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Des produits tels que BTCetc - ETC Group Physical Bitcoin ("BTCE") sont des Exchange Traded Commodities ("ETC"), instruments financiers considérés comme des titres de créances complexes par l'Autorité des Marchés Financiers présentant des risques difficilement compréhensibles par le grand public. A ce titre, leur distribution en France répond à des règles spécifiques. Il relève de la responsabilité des intermédiaires et investisseurs professionnels souhaitant offrir des ETCs à leurs clients de s'assurer que leur distribution auxdits clients est réalisée dans le respect de la réglementation française.
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While markets are struggling for direction as we race towards the end of 2021, there’s been no let up in the rate of change, with a packed fortnight of news and regulatory updates. In a week when the United States Congress showed a remarkable level of understanding of tough technical concepts like Web 3, blockchains and smart contracts, we saw Coinbase launch yield-bearing stablecoin product everywhere but the US, Bitcoin Core lose a key developer and investors scrapping for $50m in lost assets from the collapse of a major Australian exchange.
Head of Research
US Congress gets crypto crash course courtesy of Brian Brooks
Brian Brooks has one of the best CVs in crypto. Once chief legal officer at Coinbase when the exchange was just a San Francisco startup, and before it became the $65bn market cap, NASDAQ-listed behemoth it is today, this poacher-turned-gamekeeper moved to lead the US banking regulator, the Office of the Comptroller of the Currency (OCC).
As acting head of the OCC he introduced some of the world’s most important crypto regulatory updates yet, effectively allowing federally-regulated banks to custody cryptoassets, settle payments in stablecoins, and act as nodes in blockchain Proof of Stake networks in order to earn yield for their customers. A rare mis-step saw him quit three months into leading the now-ailing US arm of Binance, but Brooks today is the CEO of Bitfury, the leading security and infrastructure provider for the Bitcoin blockchain.
Appearing in front of a bank of cross-party Representatives at the House Financial Services Committee on 8 December, Brooks laid out not only the state of the nation in terms of where cryptoassets are today, but the challenges policymakers should be focusing on when they screen out the noise to make real policy.
It’s worth reading Brooks’ testimony in full. But one quote highlights the importance of what lawmakers are facing.
Instead of focusing only on micro questions such as whether a particular token is a security or whether a particular exchange-traded fund may be offered, it would be worthwhile for the elected branches of government to grapple with the bigger questions: Do we believe a user-controlled decentralized Internet is better than an Internet largely controlled by five big companies? Do we believe that the financial services sector is any less subject to network effects than information and commerce were in earlier iterations of the Internet?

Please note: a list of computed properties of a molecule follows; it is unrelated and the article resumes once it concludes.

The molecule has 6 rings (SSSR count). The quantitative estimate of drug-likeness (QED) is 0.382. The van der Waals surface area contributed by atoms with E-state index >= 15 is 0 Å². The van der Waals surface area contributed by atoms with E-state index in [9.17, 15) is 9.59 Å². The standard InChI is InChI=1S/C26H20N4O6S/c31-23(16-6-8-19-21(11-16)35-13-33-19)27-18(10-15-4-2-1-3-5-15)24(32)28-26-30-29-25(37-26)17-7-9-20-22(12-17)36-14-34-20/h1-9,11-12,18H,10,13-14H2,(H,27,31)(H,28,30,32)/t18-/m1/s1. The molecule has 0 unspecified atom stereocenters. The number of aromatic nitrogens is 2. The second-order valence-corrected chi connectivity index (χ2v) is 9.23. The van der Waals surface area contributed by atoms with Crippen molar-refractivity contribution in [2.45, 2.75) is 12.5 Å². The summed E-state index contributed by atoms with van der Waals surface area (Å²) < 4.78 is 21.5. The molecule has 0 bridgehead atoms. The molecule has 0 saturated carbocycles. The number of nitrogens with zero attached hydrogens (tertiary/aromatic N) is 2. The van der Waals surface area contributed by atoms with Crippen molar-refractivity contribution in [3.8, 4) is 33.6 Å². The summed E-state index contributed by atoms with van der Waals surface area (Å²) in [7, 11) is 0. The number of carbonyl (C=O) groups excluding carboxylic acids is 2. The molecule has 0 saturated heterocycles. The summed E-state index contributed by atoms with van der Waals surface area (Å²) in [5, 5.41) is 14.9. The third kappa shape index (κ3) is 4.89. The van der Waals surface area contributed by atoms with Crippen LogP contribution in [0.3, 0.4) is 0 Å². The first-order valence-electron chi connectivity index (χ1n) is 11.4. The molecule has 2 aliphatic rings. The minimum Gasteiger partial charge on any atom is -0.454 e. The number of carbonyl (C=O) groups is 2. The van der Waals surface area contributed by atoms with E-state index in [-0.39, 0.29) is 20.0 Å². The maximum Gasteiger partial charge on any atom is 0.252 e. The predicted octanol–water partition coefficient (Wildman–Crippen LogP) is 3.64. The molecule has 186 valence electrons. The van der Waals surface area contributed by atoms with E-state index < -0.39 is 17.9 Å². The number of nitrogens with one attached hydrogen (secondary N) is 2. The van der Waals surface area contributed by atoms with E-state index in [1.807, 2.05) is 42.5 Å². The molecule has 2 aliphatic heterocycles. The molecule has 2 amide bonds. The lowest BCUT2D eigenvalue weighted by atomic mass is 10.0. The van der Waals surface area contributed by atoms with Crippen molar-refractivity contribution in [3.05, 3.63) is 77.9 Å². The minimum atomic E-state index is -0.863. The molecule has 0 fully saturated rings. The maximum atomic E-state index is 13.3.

The EU has committed to MiCA, a full-service, cross-border regulatory framework to attract crypto businesses to their shores, and the US faces falling behind if they don’t do the same.
On 9 December, Coinbase launched a DeFi yield-bearing product based on the DAI stablecoin for crypto investors in 70 countries. The United States was not one of them. Evidently still spooked by the SEC effectively shutting down its Lend product in September before it came to market, Coinbase execs swerved a US launch.
As Republican Rep. Patrick McHenry, sitting to the side of Democratic Committee Chair Maxine Waters, astutely noted:
This is not simply about you on this panel. This is about trillions of dollars of assets that did not exist before Satoshi wrote his whitepaper 13 years ago. It’s about the development of a whole new suite of technologies that will be developed across the globe, whether the US embraces it and wants to compete, or whether it is pushed offshore.
Policymakers are at a crossroads. They can either regulate, and be at the forefront, leading a $2 trillion market to become a $20 trillion market, or waste years going back and forth while it grows to that stage without them.
Bitcoin Core loses key developer
The race to attract and retain talent in cryptoassets and blockchain is a headache that every project faces. None more so than Bitcoin.
We heard on 9 December that the original cryptocurrency would lose one of its core developers. Samuel Dobson, a final year PhD cryptography student at the University of Auckland, announced the news via Twitter.